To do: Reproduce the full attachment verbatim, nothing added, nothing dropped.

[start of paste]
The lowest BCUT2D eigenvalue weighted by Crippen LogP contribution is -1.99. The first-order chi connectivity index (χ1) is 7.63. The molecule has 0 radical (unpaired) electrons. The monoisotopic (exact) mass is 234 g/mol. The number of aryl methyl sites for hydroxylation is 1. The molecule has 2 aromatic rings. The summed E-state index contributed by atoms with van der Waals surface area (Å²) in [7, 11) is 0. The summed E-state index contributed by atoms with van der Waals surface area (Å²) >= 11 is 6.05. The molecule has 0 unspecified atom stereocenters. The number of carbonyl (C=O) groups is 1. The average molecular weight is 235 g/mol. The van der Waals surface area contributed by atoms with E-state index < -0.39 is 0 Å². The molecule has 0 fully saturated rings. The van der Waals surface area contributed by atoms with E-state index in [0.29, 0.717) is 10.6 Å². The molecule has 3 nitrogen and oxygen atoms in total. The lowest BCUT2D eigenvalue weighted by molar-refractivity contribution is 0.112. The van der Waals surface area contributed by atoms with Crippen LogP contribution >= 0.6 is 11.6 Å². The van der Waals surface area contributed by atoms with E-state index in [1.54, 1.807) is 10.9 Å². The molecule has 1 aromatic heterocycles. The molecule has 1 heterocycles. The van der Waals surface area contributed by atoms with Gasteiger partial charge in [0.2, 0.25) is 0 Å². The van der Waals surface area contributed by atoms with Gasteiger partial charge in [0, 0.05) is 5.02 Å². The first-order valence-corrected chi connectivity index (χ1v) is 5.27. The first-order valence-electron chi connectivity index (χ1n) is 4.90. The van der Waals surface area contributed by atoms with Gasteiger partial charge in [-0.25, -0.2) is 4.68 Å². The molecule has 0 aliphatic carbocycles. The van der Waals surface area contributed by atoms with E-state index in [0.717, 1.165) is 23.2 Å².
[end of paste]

The lowest BCUT2D eigenvalue weighted by Crippen LogP contribution is -1.99. The first-order chi connectivity index (χ1) is 7.63. The molecule has 0 radical (unpaired) electrons. The monoisotopic (exact) mass is 234 g/mol. The number of aryl methyl sites for hydroxylation is 1. The molecule has 2 aromatic rings. The summed E-state index contributed by atoms with van der Waals surface area (Å²) in [7, 11) is 0. The summed E-state index contributed by atoms with van der Waals surface area (Å²) >= 11 is 6.05. The molecule has 0 unspecified atom stereocenters. The number of carbonyl (C=O) groups is 1. The average molecular weight is 235 g/mol. The van der Waals surface area contributed by atoms with E-state index < -0.39 is 0 Å². The molecule has 0 fully saturated rings. The van der Waals surface area contributed by atoms with E-state index in [0.29, 0.717) is 10.6 Å². The molecule has 3 nitrogen and oxygen atoms in total. The lowest BCUT2D eigenvalue weighted by molar-refractivity contribution is 0.112. The van der Waals surface area contributed by atoms with Crippen LogP contribution >= 0.6 is 11.6 Å². The van der Waals surface area contributed by atoms with E-state index in [1.54, 1.807) is 10.9 Å². The molecule has 1 aromatic heterocycles. The molecule has 1 heterocycles. The van der Waals surface area contributed by atoms with Gasteiger partial charge in [0.2, 0.25) is 0 Å². The van der Waals surface area contributed by atoms with Gasteiger partial charge in [0, 0.05) is 5.02 Å². The first-order valence-corrected chi connectivity index (χ1v) is 5.27. The first-order valence-electron chi connectivity index (χ1n) is 4.90. The van der Waals surface area contributed by atoms with Gasteiger partial charge in [-0.25, -0.2) is 4.68 Å². The molecule has 0 aliphatic carbocycles. The van der Waals surface area contributed by atoms with E-state index in [0.717, 1.165) is 23.2 Å².